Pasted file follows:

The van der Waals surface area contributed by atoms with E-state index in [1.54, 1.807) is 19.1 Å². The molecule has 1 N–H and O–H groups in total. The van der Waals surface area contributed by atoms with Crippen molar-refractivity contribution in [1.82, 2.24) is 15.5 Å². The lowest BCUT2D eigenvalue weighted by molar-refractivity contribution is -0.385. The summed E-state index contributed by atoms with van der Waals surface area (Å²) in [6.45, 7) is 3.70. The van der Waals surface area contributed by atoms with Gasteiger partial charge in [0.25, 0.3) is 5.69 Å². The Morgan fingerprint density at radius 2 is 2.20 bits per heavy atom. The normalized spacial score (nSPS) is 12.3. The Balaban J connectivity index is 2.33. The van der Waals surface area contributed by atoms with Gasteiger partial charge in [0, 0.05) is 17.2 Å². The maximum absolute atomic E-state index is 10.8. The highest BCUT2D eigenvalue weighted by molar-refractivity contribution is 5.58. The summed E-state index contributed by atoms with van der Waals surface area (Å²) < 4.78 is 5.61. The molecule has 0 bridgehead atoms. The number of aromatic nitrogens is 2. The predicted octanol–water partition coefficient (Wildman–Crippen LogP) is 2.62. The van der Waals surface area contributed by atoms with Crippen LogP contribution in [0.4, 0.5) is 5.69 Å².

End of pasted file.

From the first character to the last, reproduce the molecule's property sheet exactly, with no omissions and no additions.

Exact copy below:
The van der Waals surface area contributed by atoms with E-state index in [1.54, 1.807) is 19.1 Å². The molecule has 1 N–H and O–H groups in total. The van der Waals surface area contributed by atoms with Crippen molar-refractivity contribution in [1.82, 2.24) is 15.5 Å². The lowest BCUT2D eigenvalue weighted by molar-refractivity contribution is -0.385. The summed E-state index contributed by atoms with van der Waals surface area (Å²) in [6.45, 7) is 3.70. The van der Waals surface area contributed by atoms with Gasteiger partial charge in [0.25, 0.3) is 5.69 Å². The Morgan fingerprint density at radius 2 is 2.20 bits per heavy atom. The normalized spacial score (nSPS) is 12.3. The Balaban J connectivity index is 2.33. The van der Waals surface area contributed by atoms with Gasteiger partial charge in [0, 0.05) is 17.2 Å². The maximum absolute atomic E-state index is 10.8. The highest BCUT2D eigenvalue weighted by molar-refractivity contribution is 5.58. The summed E-state index contributed by atoms with van der Waals surface area (Å²) < 4.78 is 5.61. The molecule has 0 bridgehead atoms. The number of aromatic nitrogens is 2. The predicted octanol–water partition coefficient (Wildman–Crippen LogP) is 2.62. The van der Waals surface area contributed by atoms with Crippen LogP contribution in [0.4, 0.5) is 5.69 Å².